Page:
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The Economist to Harper: Bullying improves NDP chances


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I've found that every time someone lashes out at dissenting opinion as lefty, wing-nut, pinko, etc.. It only strengthens the critic's point and marginalizes their own.

This appears to be happening in Ottawa as well.

The Economist, a mostly right-leaning British weekly, criticized the Harper government for giving the opposition an opening by being inflexible and claimed the Prime Minister was “intolerant of criticism and dissent.”

It warned Harper the NDP under Thomas Mulcair was fast becoming “more credible.”

“Thomas Mulcair has started well, imposing party discipline, dropping leftist talk and moving towards the centre. He has called for a balanced approach to developing the tar sands, taking more note of environmental worries. He kept the party quiet during four months of student demonstrations against rises in tuition fees in Quebec — a silence that seemed to flummox the Conservative attack machine,” the editorial said.

The Economist to Harper: Your bullying ways are giving the NDP a chance

Edited by mentalfloss
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In my view, Harper is helping the NDP into the PMO. The view that Harper will get voters to change their minds against him by the time elections comes, may not pan out for the Tories. Voters KNOW what the Tories are all about and they will give power to the other two parties, and in this case, the NDP have a better chance of getting rid of the Tories than the Liberals, which could work out for the Liberals down the road.

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In my view, Harper is helping the NDP into the PMO. The view that Harper will get voters to change their minds against him by the time elections comes, may not pan out for the Tories. Voters KNOW what the Tories are all about and they will give power to the other two parties, and in this case, the NDP have a better chance of getting rid of the Tories than the Liberals, which could work out for the Liberals down the road.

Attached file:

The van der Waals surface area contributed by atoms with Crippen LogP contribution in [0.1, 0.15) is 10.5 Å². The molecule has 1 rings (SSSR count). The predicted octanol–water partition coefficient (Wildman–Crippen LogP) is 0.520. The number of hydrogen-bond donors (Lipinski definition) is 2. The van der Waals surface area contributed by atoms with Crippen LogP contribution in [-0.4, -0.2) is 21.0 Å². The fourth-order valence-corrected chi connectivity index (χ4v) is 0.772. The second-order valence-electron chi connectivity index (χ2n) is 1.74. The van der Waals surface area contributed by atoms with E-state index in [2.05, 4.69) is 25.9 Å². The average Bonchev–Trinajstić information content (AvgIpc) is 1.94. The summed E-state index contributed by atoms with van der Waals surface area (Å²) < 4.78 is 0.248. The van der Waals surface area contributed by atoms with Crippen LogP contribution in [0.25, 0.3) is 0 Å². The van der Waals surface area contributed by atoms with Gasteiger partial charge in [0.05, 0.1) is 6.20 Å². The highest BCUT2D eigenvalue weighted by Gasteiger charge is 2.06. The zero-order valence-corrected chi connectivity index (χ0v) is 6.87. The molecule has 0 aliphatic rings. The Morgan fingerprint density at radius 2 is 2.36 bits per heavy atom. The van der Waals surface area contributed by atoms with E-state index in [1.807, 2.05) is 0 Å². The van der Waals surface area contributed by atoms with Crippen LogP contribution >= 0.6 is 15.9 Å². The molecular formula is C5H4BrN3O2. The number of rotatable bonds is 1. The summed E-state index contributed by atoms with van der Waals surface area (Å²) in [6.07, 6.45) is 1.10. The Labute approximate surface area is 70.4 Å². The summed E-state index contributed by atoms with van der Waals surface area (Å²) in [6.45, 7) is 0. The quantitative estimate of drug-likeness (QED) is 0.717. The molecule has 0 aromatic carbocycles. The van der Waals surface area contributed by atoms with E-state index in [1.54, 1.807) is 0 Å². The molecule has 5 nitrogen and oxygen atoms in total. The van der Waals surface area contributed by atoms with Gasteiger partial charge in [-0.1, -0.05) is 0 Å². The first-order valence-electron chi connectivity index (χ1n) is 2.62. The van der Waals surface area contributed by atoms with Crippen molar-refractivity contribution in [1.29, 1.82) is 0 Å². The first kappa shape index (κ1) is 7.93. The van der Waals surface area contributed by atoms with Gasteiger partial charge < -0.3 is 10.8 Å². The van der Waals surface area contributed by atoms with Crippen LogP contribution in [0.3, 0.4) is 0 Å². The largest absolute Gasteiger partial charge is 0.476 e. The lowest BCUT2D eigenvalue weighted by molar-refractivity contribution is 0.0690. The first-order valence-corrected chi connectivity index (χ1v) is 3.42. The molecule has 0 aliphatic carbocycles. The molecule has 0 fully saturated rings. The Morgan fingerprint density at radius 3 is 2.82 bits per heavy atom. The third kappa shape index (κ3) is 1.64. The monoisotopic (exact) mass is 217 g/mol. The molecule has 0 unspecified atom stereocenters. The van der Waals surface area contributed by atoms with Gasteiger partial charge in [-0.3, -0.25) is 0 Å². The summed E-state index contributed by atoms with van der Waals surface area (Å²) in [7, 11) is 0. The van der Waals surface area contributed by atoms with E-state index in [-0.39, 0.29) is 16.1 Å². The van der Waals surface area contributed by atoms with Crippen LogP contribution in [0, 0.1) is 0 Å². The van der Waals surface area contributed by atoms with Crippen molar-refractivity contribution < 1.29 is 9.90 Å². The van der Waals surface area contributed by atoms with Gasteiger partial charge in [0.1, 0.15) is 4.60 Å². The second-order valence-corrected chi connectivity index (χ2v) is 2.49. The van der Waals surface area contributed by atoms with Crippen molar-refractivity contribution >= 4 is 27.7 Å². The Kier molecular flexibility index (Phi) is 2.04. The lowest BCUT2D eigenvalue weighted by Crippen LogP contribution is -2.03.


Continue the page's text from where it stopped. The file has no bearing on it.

It also says what a great job harper is doing for the country. What the article really says is the canadian voter is stupid, stupid enough to put in the NDP and bankrupt the country because harper does'nt take shit from anyone. And if the newspaper thinks mulcair has a balanced approach to the oil sands, then they have done thier home work. Harper is doing what has to be done ,even if it costs him vote, something obama and european leaders do not have the balls to do.

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And if the newspaper thinks mulcair has a balanced approach to the oil sands, then they have done thier home work.

Good to see you're jumping on board :) You're right, they have done their homework. Mulcair's approach is balanced and shows common sense to allow all of this country to prosper with job growth which this country is lacking in Harper.
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Canadians will never put the NDP in power federally, so this is much-ado-about-nothing.

Yeah, but voters never thought Harper would get a majority which still have to wait and see if it was done honestly. So in politics and when it comes to the voters, never say never.

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Yeah, but voters never thought Harper would get a majority which still have to wait and see if it was done honestly.

By the time Elections Canada completes the investigation into how Harper stole the election he will have declared himself dictator for life. ;)

So in politics and when it comes to the voters, never say never.